Nov
05
    
Posted (Lori) in News

Usually, by this time of year, my freezer is full of a summer’s worth of vegetables, and my counters and refrigerator shelves are lined with jars of pickles, sauces, and preserves. I was less diligent this year, and I’m sure I’ll feel it all winter. But looking at this week’s share, I see several things that will last well into winter with just a little preparation.

POTATOES: I find that potatoes will last for several weeks or even a few months if they are not subjected to warm places. I keep them in a plastic bag, punched with several holes, and near an open window—but not in the refrigerator. Check them every few days and if they show even the slightest softness, use them or throw them away. There are very few things that smell as awful as a potato that has gone to mush—and once one goes bad, it takes the rest of them with it.

CARROTS: Carrots last only a few weeks in the refrigerator, but they freeze well. Peel, slice or dice (or grate), boil them for a few minutes, cool, and pack into ziplock bags. When thawed, they can be used in any recipe calling for cooked carrots. Or—make a Carrot Cake from Recipes from America’s Small Farms (p. 206) and freeze slices of that.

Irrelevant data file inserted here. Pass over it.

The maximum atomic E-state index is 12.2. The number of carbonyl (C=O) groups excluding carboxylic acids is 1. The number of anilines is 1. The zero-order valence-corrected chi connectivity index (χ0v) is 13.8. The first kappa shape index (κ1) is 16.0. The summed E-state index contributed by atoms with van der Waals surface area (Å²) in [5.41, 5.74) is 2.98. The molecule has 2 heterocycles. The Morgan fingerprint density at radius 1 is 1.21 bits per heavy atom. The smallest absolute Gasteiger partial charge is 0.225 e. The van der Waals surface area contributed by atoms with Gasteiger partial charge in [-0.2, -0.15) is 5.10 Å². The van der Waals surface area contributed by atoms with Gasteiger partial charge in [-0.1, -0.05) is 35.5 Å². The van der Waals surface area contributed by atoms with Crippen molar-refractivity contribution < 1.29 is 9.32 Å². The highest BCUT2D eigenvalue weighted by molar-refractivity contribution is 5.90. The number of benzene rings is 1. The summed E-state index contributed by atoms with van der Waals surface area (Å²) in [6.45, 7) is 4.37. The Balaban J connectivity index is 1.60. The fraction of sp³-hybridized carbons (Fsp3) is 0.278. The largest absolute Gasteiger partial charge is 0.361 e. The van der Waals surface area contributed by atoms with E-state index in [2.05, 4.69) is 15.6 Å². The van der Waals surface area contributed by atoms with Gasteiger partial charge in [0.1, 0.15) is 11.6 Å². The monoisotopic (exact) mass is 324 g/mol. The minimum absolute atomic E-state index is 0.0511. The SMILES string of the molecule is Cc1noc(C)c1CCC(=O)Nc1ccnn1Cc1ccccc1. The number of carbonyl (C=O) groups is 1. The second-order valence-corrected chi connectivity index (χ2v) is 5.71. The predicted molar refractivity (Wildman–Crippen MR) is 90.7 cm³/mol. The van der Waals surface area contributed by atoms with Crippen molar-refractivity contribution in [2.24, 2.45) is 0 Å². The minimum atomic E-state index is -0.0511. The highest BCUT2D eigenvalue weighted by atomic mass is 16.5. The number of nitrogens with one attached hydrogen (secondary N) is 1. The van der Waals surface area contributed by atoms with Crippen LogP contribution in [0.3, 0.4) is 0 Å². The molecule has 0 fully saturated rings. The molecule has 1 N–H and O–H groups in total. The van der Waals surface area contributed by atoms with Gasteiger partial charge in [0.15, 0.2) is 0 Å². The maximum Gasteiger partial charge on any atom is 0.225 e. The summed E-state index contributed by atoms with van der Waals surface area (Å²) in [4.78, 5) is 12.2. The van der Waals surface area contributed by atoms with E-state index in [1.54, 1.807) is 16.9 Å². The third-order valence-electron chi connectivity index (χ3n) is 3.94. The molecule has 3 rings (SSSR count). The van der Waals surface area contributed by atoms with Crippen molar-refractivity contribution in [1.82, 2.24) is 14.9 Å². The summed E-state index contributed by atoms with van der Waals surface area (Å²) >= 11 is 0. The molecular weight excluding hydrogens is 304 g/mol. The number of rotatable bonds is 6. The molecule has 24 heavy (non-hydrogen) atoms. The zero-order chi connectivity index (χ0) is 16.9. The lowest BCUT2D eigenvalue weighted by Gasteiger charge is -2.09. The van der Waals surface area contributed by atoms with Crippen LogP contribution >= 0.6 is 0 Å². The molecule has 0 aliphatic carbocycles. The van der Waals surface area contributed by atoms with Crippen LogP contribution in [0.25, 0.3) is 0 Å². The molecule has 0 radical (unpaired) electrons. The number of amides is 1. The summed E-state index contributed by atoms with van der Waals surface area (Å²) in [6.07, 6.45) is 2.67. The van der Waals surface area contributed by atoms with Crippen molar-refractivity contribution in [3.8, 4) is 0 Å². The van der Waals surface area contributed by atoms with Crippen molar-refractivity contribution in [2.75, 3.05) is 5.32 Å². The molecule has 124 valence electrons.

KALE AND OTHER GREENS: Greens are among the easiest vegetables to store for winter. Wash and chop them roughly, then blanch in boiling watehr for about 30 seconds. Drain in a colander until almost dry—you can leave a bit of moisture, but water will turn to ice when you freeze. Pack in ziplock bags and squeeze out all the air before you put them in the freezer. I pound the bags until they so thin that they take up very little space in the freezer.

BEETS: Fresh beets will last in the refrigerator for up to a month before they start to get moldy—sometimes longer if you’re not fussy. But you can also freeze them—roast, peel, slice and store in ziplock bags. Another way to preserve beets is by picking them. Pickled beets will last for several weeks in the refrigerator in a tightly closed jar—or they can be canned by following instructions on the Ball Canning Jar or USDA websites. Here’s one recipe for pickled beets from Allrecipes.com:

5 pounds fresh small beets, stems removed

1 cup white sugar

1.5 teaspoon pickling salt

2 cups white vinegar

1/8 cup whole cloves

  1. Place beets in a large stockpot with water to cover. Bring to a boil, and cook until tender, about 15 minutes depending on the size of the beets. If beets are large, cut them into quarters. Drain, reserving 2 cups of the beet water, cool and peel.
  2. Sterilize jars and lids by immersing in boiling water for at least 10 minutes. Fill each jar with beets and add several whole cloves to each jar.
  3. In a large saucepan, combine the sugar, beet water, vinegar, and pickling salt. Bring to a rapid boil. Pour the hot brine over the beets in the jars, and seal lids.
  4. Place a rack in the bottom of a large stockpot and fill halfway with water. Bring to a boil over high heat, then carefully lower the jars into the pot using a holder. Leave a 2 inch space between the jars. Pour in more boiling water if necessary until the water level is at least 1 inch above the tops of the jars. Bring the water to a full boil, cover the pot, and process for 10 minutes.